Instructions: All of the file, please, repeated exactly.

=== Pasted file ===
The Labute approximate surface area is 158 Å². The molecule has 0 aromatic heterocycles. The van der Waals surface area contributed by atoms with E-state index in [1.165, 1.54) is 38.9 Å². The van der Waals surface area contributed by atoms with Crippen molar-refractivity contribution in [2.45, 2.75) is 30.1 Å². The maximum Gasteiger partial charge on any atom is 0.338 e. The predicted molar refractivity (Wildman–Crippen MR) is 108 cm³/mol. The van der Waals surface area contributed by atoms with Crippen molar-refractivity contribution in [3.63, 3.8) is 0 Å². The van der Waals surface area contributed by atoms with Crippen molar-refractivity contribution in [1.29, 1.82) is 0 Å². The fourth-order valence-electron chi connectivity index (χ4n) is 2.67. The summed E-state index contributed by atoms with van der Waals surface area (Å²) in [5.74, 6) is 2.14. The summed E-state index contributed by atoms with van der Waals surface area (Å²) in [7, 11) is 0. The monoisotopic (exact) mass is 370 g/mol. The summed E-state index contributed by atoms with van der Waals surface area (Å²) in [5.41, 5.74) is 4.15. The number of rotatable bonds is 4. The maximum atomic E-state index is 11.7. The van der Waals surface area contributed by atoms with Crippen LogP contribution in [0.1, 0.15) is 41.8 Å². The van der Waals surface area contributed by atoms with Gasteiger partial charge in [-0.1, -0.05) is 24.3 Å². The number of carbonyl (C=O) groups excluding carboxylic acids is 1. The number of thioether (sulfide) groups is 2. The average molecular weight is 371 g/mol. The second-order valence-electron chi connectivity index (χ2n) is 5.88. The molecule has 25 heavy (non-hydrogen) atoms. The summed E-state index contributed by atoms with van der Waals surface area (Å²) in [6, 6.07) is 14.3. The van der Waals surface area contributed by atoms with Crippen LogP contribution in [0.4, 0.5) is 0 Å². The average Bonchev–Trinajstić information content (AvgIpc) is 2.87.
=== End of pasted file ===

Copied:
The Labute approximate surface area is 158 Å². The molecule has 0 aromatic heterocycles. The van der Waals surface area contributed by atoms with E-state index in [1.165, 1.54) is 38.9 Å². The van der Waals surface area contributed by atoms with Crippen molar-refractivity contribution in [2.45, 2.75) is 30.1 Å². The maximum Gasteiger partial charge on any atom is 0.338 e. The predicted molar refractivity (Wildman–Crippen MR) is 108 cm³/mol. The van der Waals surface area contributed by atoms with Crippen molar-refractivity contribution in [3.63, 3.8) is 0 Å². The van der Waals surface area contributed by atoms with Crippen molar-refractivity contribution in [1.29, 1.82) is 0 Å². The fourth-order valence-electron chi connectivity index (χ4n) is 2.67. The summed E-state index contributed by atoms with van der Waals surface area (Å²) in [5.74, 6) is 2.14. The summed E-state index contributed by atoms with van der Waals surface area (Å²) in [7, 11) is 0. The monoisotopic (exact) mass is 370 g/mol. The summed E-state index contributed by atoms with van der Waals surface area (Å²) in [5.41, 5.74) is 4.15. The number of rotatable bonds is 4. The maximum atomic E-state index is 11.7. The van der Waals surface area contributed by atoms with Crippen LogP contribution in [0.1, 0.15) is 41.8 Å². The van der Waals surface area contributed by atoms with Gasteiger partial charge in [-0.1, -0.05) is 24.3 Å². The number of carbonyl (C=O) groups excluding carboxylic acids is 1. The number of thioether (sulfide) groups is 2. The average molecular weight is 371 g/mol. The second-order valence-electron chi connectivity index (χ2n) is 5.88. The molecule has 25 heavy (non-hydrogen) atoms. The summed E-state index contributed by atoms with van der Waals surface area (Å²) in [6, 6.07) is 14.3. The van der Waals surface area contributed by atoms with Crippen LogP contribution in [0.4, 0.5) is 0 Å². The average Bonchev–Trinajstić information content (AvgIpc) is 2.87.